With little in the way of transactional news coming out of last night’s All-Star Game festivities, it’s a quiet morning here at MLBTR. While the rumor mill will likely hit high gear in short order, it’s fair to wonder how long we’ll actually have to wait for a trade to go down.
In recent history, we’ve seen a mix of outcomes. (No surprise there.) The deal-making has begun (or, in some cases, re-ignited) not long after the mid-season break, but often takes a bit longer to get going. Without making any claims of predictive value whatsoever, I thought I’d take a look back at the first significant deals — i.e., those involving at least a regular big league contributor — that were struck in each of the past five summers:
With Jeff Samardzija already off the board before the break, the Royals added Jason Frasor on July 16th, the day after last year’s All-Star Game. And on the 18th, the Angels picked up an even more significant pen piece in closer Huston Street. Last year’s market not only had that quality early action, of course, but finished with an incredible flurry of activity.
It took some time to get going out of the break two seasons back. The first impactful deal after the July 16th ballgame was the swap that sent Matt Garza to the Rangers. That trade didn’t occur until July 22nd. All we’d had to chew on before that was the Orioles’ acquisition of Scott Feldman (though that one has become more interesting over time).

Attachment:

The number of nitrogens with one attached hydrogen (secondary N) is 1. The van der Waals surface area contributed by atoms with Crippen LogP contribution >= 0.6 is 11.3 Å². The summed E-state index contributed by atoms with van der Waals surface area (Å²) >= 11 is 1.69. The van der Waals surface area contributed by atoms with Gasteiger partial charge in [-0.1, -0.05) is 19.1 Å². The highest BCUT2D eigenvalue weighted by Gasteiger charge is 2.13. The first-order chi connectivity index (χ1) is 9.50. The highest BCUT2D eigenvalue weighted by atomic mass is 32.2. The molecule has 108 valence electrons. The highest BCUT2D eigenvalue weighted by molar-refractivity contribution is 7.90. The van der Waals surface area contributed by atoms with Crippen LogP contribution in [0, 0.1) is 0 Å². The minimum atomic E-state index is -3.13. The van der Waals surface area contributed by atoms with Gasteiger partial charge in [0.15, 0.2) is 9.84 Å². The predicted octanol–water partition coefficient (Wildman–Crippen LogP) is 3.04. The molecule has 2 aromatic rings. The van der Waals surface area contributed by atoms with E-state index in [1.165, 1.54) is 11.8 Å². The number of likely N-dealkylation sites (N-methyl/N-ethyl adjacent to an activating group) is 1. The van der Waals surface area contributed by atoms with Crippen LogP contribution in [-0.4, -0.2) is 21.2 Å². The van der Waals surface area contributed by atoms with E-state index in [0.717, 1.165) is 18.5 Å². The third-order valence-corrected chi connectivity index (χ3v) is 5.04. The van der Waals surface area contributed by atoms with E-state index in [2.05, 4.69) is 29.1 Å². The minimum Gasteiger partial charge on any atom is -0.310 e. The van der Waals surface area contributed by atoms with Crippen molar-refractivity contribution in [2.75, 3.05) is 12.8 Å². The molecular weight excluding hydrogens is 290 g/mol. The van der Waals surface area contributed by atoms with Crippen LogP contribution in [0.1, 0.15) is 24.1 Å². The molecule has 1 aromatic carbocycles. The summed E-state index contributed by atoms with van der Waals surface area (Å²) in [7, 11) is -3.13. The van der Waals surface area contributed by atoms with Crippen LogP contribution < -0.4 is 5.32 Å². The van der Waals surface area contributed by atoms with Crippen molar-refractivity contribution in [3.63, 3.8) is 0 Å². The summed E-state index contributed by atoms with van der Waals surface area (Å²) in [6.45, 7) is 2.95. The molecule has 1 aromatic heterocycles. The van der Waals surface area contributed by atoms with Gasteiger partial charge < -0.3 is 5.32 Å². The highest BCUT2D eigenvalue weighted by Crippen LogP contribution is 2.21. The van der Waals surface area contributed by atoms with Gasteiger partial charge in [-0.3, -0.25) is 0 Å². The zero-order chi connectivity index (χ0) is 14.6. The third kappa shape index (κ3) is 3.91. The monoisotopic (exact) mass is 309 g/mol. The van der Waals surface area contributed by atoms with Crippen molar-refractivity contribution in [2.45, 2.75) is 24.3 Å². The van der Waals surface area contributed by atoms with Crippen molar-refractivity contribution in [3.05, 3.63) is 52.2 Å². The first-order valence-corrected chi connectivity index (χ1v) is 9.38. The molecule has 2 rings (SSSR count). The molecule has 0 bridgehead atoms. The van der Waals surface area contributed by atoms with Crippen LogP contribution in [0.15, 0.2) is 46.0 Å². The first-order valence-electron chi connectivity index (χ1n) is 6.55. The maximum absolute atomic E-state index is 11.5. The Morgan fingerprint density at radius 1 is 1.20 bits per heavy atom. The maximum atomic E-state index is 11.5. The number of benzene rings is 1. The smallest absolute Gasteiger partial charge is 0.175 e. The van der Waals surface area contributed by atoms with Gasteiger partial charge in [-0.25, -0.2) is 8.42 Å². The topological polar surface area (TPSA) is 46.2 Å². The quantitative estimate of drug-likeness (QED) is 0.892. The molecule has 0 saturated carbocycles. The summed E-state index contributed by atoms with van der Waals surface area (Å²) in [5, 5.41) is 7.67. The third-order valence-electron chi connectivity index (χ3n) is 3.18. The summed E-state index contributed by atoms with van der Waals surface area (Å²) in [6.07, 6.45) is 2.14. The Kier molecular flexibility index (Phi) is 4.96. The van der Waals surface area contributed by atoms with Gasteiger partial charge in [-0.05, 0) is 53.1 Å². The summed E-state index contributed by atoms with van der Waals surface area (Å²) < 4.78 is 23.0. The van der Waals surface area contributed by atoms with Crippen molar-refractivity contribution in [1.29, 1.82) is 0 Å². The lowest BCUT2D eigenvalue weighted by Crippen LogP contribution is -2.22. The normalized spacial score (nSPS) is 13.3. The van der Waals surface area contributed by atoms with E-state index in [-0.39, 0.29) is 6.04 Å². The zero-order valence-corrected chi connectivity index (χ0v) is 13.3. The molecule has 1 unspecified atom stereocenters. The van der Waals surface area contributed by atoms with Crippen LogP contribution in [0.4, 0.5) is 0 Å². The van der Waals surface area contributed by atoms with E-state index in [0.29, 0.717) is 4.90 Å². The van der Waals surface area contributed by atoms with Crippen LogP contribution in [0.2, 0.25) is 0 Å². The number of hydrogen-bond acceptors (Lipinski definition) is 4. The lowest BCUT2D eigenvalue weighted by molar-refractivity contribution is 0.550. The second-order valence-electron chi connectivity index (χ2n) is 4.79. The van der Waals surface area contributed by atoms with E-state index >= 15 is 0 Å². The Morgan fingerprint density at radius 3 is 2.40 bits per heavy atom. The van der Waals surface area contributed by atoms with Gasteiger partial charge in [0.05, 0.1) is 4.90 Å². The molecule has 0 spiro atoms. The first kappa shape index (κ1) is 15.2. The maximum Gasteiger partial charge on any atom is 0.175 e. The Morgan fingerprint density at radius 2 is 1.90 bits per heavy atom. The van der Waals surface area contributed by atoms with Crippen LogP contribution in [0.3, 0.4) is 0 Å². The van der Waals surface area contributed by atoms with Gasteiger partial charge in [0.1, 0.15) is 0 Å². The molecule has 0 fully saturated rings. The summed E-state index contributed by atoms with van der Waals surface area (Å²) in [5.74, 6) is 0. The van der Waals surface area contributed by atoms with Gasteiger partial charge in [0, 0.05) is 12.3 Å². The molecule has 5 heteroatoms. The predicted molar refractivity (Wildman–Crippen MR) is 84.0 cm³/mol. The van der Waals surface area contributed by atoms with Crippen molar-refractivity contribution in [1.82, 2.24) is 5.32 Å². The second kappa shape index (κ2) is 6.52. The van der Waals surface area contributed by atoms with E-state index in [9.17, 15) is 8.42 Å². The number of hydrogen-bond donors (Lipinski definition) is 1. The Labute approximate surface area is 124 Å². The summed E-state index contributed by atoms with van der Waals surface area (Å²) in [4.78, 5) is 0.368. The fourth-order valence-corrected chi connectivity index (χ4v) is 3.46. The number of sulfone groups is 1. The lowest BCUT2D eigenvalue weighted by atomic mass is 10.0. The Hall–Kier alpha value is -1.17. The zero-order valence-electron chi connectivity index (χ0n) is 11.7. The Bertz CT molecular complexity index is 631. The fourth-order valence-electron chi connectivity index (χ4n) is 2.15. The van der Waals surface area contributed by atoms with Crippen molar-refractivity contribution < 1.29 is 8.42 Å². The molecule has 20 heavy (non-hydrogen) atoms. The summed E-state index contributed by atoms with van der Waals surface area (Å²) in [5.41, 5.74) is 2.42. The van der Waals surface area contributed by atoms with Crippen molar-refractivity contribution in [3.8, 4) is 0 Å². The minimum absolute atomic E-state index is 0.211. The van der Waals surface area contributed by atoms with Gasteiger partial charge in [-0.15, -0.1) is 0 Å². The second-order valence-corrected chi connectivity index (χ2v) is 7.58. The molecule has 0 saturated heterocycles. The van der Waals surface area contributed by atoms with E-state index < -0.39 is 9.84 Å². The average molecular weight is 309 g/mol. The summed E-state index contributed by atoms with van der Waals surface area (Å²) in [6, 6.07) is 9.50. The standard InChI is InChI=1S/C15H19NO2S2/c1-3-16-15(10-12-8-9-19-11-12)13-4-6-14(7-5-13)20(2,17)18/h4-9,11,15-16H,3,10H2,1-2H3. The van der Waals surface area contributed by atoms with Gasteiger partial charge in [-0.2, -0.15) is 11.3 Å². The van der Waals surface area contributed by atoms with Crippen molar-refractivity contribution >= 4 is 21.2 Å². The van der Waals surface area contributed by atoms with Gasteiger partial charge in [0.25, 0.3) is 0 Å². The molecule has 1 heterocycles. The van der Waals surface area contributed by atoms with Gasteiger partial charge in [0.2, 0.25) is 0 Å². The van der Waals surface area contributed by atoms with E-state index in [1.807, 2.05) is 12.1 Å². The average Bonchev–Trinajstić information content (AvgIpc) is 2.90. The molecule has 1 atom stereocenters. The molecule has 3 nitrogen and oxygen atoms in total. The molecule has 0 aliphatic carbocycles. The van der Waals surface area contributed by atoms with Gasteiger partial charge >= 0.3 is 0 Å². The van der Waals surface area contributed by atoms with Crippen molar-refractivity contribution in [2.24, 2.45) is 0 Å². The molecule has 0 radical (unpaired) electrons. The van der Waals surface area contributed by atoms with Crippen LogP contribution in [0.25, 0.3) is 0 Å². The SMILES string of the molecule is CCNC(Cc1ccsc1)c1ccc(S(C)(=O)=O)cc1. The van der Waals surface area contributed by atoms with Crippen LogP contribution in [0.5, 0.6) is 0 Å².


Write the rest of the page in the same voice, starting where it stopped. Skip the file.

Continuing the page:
After enjoying the All-Star tilt on the tenth of July, a notably early date, it took until July 20th for the Astros and Blue Jays to reach a ten-player deal. Even that trade lacked much in the way of big names, and it wasn’t until the 23rd that Anibal Sanchez and Omar Infante were shipped to the Tigers.
The Mets sent Francisco Rodriguez and a lot of cash to the Brewers the day after the July 12th mid-summer classic. Thereafter, hot stove fans had to wait a week for a blockbuster — featuring Jeff Keppinger. (Side note: the Astros used the roster space to promote Jose Altuve!) Then, it was mostly crickets … until the 27th, when Edwin Jackson and Colby Rasmus were dealt. The Carlos Beltran-for-Zach Wheeler deal happened the next day. Good things come to those who wait.
If you were complaining in 2011, then you obviously were spoiled from the year prior, when Cliff Lee had already been traded when the All-Star game took place on July 13th. The action started again right after the game, as the Blue Jays picked up Yunel Escobar on the 14th, but it then took another eight days for Alberto Callaspo to be dealt to the Angels.